I wrote recently about those who proclaiming the name of Jesus seem to think that this excuses them from not treating others as they themselves would wish to be treated.   Further to this I realise that this is so similar to those who pontificate about the essential nature of God in their theological ivory towers - apart from others.   The HEAVENS are now torn apart.   Again, Jesus came to say something not about how humanity has got to live up to some new (?) standard, knowledge or understanding, but how God has acted to release us from eternally (but just as inevitably unsuccessfully) trying to worship in the correct manner, to understand God in orthodox manner, to believe in God sufficiently strongly or to live up to what God wants.

I have also written recently about the dangers of believing in a hell and today’s gospel tells us that it is as dangerous to believe in a heaven which is ‘up there’, unchangeable, a haven of security.   If our straining for heaven means we avoid contact with other folk then we condemn ourselves to a hell which is as much a figment of our imagination as is heaven.   We don’t do anyone else any good straining for a personal heaven any more than when we condemn others to a non-existent hell - let alone doing something for God.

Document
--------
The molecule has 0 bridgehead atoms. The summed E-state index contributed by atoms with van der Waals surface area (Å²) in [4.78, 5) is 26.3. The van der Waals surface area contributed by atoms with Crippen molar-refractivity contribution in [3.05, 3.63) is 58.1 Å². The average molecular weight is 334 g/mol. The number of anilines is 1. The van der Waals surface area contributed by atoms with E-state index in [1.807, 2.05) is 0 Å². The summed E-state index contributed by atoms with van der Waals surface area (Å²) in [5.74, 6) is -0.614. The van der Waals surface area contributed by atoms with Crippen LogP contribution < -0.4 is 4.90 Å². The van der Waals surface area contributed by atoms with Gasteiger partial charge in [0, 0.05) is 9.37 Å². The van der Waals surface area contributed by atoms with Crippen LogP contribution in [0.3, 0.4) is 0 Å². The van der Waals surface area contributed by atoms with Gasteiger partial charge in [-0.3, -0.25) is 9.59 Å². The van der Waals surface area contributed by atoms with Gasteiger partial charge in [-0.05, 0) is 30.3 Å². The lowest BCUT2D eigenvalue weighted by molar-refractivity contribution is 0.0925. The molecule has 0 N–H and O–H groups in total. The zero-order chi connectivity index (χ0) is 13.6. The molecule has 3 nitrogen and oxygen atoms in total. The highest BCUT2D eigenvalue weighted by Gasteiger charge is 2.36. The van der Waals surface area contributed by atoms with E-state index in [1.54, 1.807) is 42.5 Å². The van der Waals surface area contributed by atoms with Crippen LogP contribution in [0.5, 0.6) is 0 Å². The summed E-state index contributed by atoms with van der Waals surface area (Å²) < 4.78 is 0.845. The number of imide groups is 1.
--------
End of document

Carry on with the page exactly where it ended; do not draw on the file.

One of the things we say when someone is baptised is that they are re-born.   By far the majority of folk, including good and orthodox folk think that this is some change in the essential nature of the person having been baptised.   But the real change is that in baptism the whole of humanity and the whole of creation is open to the newly baptised.   Creation and humanity itself has become heaven.   Instead of baptism making us members of a ‘holy huddle’ distinct from the rest of humanity, baptism joins us with the rest of humanity, including the marginalised, the alienated and the condemned, as when the heavens were opened and the Spirit descended on humanity.   For, as I point out, it is only this that will actually be of some benefit to others.   This is and will be heaven.   And if heaven isn’t this - if it doesn’t include other people here and now - if it actually condemns society to more division and conflict - it doesn’t seem to me to be worthwhile - indeed it seems to me to be positively demonic.